In maths this week we going to create some entries for a competition. It is a competition about collecting and presenting information as a BIG poster.
You are going to research and present information on a topic. You will produce a poster that includes the following things:
An interesting Idea
Information about how you collected the data
‘A good poster will enable the reader to discover the story behind the data by following the logical progression of the poster. The emphasis is on the visual display of results through well placed graphs and a suitable commentary including an introduction and a conclusion.’
More information on the poster competition can be found here: http://www.spoc4schools.org/
We are looking at the properties of 2d shapes. You will need to use the following link:
You can leave a comment here to tell people what you have learnt about the properties of shape, or to leave any shape-based questions!
Here is some information about rotational symmetry:
Today in Maths with Mrs Harrison the class worked on division.
We used this game of division bingo to help us: Division Bingo
I promised to share this maths problem on the blog for you to have a go at completing tonight. Good luck!
Replace the stars above with the digits 0, 1, 2, 4, 5, 6, 7, 8 and 9. You can only use each digit once!
We have been finding the perimeter of shapes. Here are some links to help.
High Rise – Level 3 and 4 Questions
High Rise – Level 5 questions
The letters in the diagram represent towns.
The numbers show the distance between those town in km.
Imagine a travelling salesman has to visit all six towns, starting with C, travelling the shortest possible distance. (He doesn’t necessarily have to return to C when he has finished).
A. In what order would he have to visit the towns?
B. How far would the shortest distance be?
Leave your answers in the comments.
Attached is this week’s homework.
It is a maths homework – read it carefully as there are a couple of extra tasks!
Beware – think before you print it out. It’s got a lot of pages!
Have a great weekend.
Our maths targets for this half term are based on multiplication at six different levels.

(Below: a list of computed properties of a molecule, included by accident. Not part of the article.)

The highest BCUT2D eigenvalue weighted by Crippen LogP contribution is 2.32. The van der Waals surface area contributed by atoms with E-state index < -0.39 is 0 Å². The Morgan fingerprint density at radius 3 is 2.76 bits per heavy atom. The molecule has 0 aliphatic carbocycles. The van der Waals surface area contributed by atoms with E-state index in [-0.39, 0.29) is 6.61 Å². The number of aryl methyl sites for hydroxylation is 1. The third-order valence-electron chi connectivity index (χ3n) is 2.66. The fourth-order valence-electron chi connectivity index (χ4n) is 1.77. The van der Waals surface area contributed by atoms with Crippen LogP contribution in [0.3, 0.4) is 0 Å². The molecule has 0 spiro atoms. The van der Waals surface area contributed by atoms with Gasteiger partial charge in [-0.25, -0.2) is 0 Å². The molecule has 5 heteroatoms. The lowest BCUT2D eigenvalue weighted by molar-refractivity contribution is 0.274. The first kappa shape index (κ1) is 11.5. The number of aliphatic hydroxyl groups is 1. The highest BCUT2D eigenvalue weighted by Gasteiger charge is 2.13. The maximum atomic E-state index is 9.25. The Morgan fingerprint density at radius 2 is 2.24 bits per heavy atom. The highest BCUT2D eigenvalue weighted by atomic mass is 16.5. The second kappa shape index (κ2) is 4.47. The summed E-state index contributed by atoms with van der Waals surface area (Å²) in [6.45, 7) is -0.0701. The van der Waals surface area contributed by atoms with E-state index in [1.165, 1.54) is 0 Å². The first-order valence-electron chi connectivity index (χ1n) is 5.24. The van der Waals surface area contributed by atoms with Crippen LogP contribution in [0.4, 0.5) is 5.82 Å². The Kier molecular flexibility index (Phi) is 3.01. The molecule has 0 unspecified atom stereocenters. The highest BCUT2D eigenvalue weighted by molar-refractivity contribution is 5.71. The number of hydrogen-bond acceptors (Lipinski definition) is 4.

You choose the level level that best reflects what you need to do. You can work on these targets at school and at home.
You can print off your own copy here: Multiplication Target
As you know, The Village Hall has been our temporary classroom since we returned to school after Christmas on Tuesday 4th January. Today we carried out some problem solving to work out how far we have walked to the Village Hall.
Firstly, we measured the distance between the two locations. This was 225 metres.
We then worked out that we have been at the Village Hall for 18 days. On most of these days we have made eight journeys - some days there have been less. Using this information we worked out that we had made approximately 116 individual journeys!
This makes a total of 26100 metres walked by each person (116 x 225m)
This is 26.1 kilometres! (26100 ÷ 1000)
That’s the same as 16.22 miles each! (0.62137 x 26.1)
That is a lot of extra walking you have all done!
A few weeks ago we completed this problem in maths:
When we completed it we submitted our solution as there wasn’t one on the website. Well, they have now published our solution here, along with those from two other schools!
Well done! (Yes, they have accidentally said ‘Year 4s’ instead of ‘Class 4′, but I’m sure we can forgive them!)
We have been working with decimals this week.
These games involve ordering decimals:
Perimeter and area Game - This game has three levels.
Perimeter Explorer - more complex shapes.
Shape Surveyor - Find the perimeter of these shapes.
Perimeter of Rectangles - This gives you information about how to find the perimeter.
PERIMETER CHALLENGE – Numerically equal
I want to draw a square in which the perimeter is numerically equal to the area.
Of course, the perimeter will be measured in units of length, for example, centimetres (cm) while the area will be measured in square units, for example, square centimetres (cm2).
Question 1: What size square will I need to draw?
Question 2: What about drawing a rectangle that is twice as long as it is wide which still has a perimeter numerically equal to its area?
Question 3: Can you find any more answers to Q1 and Q2?
Hint: Some squared paper may help.
Watching the Wheels Go ’round and ’round…
The front wheel on the penny-farthing bicycle has a circumference of 200 centimetres.
Tim’s class collected information about all their pets. They have six different kinds of pets between them.
This is the block graph they are making to show how many of each pet the class has altogether.
The children have not yet put in the animal names under each column. Can you do this for them using the information below?
There are two less cats than dogs.
Only one child has a parrot at home.
The number of fish added to the number of gerbils is equal to the number of dogs.
There are twice as many fish as hamsters.
There are half the number of gerbils as there are cats.
Give your answer in the comments – write the labels for the x axis in the correct order.